Kirkland's character is spirited, truthful and achingly vulnerable.
If Kirkland had trouble with her memory in the past, that problem is now gone. When I saw her performance, she never missed a beat.
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Designing Woman

"My mom was fashion editor of Vogue for 10 years and Life for 25 years and her name was Sally Kirkland," Kirkland says. "I had nowhere to go but to figure out a way with my own name Sally Kirkland -- to do something that would be even more public. "(My mother) had this very famous byline. She and Diana Vreeland were the fashion group. So I grew up with Christian Dior, Chanel and Helena Rubenstein. (Mother would) be making fashion stars ... introducing me to Andy Warhol. She was a genius and she wasn't any housewife." Kirkland's mother was also the first woman to be made a senior editor by famed publisher Henry Luce. Kirkland's father was from a prominent Philadelphia family and was promptly disinherited for marrying a "working woman."
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The Higher Life







"Like everyone in the '60s, I got involved in drugs and I went off the deep end," Kirkland says. "It's a sheer miracle that I'm alive today." But since 1969, Kirkland has followed a spiritual path. In fact, Kirkland has become somewhat of a spiritual guru in Hollywood.
"By giving myself a spiritual path, it gave me a reason to get high on people, rather than on substance abuse," she says. Kirkland glows when she describes the spiritual leaders who have influenced her life. An ordained minister in the Church of the Movement of Spiritual Inner Awareness, she looks to church leaders John-Roger and John Morton as spiritual role models.
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Leading Man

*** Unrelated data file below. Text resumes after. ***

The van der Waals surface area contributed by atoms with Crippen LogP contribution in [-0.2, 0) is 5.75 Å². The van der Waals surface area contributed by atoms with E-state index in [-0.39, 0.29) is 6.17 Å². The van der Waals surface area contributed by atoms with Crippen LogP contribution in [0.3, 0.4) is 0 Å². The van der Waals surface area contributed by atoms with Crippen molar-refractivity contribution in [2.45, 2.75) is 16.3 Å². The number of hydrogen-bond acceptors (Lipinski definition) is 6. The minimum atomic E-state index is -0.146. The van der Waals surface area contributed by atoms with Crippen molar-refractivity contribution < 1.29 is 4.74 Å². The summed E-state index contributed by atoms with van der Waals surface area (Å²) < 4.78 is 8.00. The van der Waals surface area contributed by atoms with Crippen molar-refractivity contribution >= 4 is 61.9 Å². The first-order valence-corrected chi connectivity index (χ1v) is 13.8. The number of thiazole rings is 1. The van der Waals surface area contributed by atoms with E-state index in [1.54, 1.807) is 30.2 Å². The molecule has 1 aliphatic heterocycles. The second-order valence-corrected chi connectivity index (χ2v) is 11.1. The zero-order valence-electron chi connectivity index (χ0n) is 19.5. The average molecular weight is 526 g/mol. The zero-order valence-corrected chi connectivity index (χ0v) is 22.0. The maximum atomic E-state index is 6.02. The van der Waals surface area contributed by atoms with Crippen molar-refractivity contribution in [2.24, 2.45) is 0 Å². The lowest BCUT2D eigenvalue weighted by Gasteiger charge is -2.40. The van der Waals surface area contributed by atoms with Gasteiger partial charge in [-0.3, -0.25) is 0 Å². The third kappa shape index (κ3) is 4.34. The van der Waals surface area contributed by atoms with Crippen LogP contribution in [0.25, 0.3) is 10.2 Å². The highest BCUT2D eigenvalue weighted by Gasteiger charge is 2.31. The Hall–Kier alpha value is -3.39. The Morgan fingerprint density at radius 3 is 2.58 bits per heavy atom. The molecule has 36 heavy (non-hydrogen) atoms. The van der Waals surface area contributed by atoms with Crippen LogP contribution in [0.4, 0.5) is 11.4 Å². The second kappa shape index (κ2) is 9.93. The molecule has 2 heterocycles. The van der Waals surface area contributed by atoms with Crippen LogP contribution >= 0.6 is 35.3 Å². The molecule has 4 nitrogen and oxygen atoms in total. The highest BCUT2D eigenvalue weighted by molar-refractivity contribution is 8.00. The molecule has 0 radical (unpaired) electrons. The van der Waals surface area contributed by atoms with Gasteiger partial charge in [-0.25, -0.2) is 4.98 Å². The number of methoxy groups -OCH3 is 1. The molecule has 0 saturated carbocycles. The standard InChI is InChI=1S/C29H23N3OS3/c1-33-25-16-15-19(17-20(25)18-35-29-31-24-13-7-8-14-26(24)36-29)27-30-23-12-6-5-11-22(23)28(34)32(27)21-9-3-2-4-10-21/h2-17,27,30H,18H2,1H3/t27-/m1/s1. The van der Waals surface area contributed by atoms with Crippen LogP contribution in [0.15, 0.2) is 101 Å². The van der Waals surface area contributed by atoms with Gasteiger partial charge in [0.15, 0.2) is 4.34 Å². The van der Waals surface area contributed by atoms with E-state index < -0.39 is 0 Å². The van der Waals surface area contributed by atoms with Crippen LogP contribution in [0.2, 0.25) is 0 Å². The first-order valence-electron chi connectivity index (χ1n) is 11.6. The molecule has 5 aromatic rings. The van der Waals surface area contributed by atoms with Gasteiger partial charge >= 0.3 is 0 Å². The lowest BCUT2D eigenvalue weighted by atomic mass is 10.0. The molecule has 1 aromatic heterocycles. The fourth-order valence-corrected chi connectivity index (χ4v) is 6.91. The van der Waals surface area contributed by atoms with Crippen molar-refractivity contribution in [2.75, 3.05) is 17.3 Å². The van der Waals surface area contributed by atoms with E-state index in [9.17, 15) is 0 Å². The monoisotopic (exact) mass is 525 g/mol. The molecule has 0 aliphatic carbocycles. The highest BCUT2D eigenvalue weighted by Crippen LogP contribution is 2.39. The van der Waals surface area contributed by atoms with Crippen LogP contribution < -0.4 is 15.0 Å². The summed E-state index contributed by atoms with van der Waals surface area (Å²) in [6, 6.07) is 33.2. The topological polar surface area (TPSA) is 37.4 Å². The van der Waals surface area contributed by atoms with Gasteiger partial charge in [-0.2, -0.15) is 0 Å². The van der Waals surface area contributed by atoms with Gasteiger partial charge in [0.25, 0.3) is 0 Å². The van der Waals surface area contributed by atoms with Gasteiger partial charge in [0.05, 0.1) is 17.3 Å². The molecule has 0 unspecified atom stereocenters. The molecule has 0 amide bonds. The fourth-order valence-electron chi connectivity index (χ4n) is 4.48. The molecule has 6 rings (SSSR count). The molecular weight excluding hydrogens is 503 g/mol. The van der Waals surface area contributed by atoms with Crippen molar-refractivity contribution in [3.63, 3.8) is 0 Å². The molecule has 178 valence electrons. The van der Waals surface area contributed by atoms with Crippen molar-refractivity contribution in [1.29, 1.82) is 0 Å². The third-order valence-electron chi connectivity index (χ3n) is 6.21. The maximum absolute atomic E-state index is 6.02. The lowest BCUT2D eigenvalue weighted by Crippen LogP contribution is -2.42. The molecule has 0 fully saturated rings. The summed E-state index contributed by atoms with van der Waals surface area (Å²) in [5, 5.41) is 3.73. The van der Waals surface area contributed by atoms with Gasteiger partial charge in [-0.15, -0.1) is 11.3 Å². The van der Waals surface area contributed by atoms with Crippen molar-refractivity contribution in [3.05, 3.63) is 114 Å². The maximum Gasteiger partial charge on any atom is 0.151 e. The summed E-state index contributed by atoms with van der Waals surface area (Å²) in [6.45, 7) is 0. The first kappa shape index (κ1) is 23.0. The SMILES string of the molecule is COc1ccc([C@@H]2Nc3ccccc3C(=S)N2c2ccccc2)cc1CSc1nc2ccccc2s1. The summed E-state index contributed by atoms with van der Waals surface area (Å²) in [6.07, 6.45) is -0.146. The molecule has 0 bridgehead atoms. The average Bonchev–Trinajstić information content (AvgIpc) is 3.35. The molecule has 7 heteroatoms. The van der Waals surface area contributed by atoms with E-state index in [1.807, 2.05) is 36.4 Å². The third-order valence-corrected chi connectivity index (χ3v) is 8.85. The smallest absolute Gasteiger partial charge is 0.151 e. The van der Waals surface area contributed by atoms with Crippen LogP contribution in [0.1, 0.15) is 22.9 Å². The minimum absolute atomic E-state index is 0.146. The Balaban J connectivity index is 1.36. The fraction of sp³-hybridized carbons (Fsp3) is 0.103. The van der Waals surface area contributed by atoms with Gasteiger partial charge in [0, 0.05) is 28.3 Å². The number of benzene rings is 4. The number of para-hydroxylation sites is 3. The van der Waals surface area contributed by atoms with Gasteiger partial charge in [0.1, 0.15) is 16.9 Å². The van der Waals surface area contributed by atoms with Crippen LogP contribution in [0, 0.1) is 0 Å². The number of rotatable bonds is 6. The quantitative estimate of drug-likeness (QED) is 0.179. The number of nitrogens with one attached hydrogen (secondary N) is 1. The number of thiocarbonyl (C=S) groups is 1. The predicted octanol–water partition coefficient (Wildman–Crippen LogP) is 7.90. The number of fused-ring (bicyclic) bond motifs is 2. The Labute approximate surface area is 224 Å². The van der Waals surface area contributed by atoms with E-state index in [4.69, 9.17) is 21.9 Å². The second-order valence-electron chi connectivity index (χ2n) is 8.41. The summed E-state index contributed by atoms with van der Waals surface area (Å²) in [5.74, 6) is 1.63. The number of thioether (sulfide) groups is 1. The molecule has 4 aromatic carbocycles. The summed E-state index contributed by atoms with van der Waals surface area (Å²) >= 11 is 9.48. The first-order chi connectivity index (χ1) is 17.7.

From stage to screen, Kirkland has entertained and delighted us for years. She has played leading lady to Hollywood's most dashing leading men. I ask who she considers her favorites. Kirkland pauses for a moment. There have been so many. Finally, she says, "'Bobbi' DeNiro on stage. It's a tossup for (movie) leading men. Redford in 'The Sting' and Costner in 'Revenge.' Because I was melting; I was so divested by their sexiness that I couldn't move." When I ask about working with Redford, she lights up.
"I was like, 'Hello,'" Kikland says. "I mean, Redford sitting there with those eyes. I played the stripper (in 'The Sting'). And I say to him, 'Did you get me this job?' Because I had information that he did. And he says, 'I thought you might enjoy it.'






"And I thought, 'Oh, my God. Robert Redford got me this job in 'The Sting.' He's so sexy and he's looking at you with those baby blues, I couldn't even meet his gaze." But what about love offscreen? I ask her if she is happy. Her answer catches me a bit off-guard.
"Yes, but I want a husband, Steve," she tells me sincerely. Though surrounded by numerous friends, Kirkland still seeks that special someone. Here is Kirkland, the grand actress showing me a slice of her humanity. This is the secret of her amazing gift. With each performance and in every conversation, Kirkland reaches down, pulls out her heart, shows it to us and asks us to respond. It is an act of grace and courage. Perhaps that's why we love her so much. She reminds us of ourselves. What's Next for Kirkland?
"The Powder Room Suite" runs through Feb. 20 at the The Court Theater in West Hollywood. You don't want to miss Kirkland in this performance. Her run ends soon and another cast will pick up the story.






Diane Ladd, who attended the opening night of "Powder Room," was also cast in Winter's production with Kirkland and DeNiro those many years ago. Ladd and Kirkland remain good friends. In fact, Kirkland says, "She's going to direct me playing (Ladd's daughter) Laura Dern's mom in an upcoming project." Kirkland just finished shooting the feature film "Wish You Were Dead" in Toronto, co-starring Mary Steenburgen and Christopher Lloyd. She also co-stars in CBS' "Perfect Murder, Perfect Town," the JonBenet Ramsey story. Kirkland plays Judith Phillips, a friend of the Ramsey family.

Published on www.channel2000.com   Januaray 2000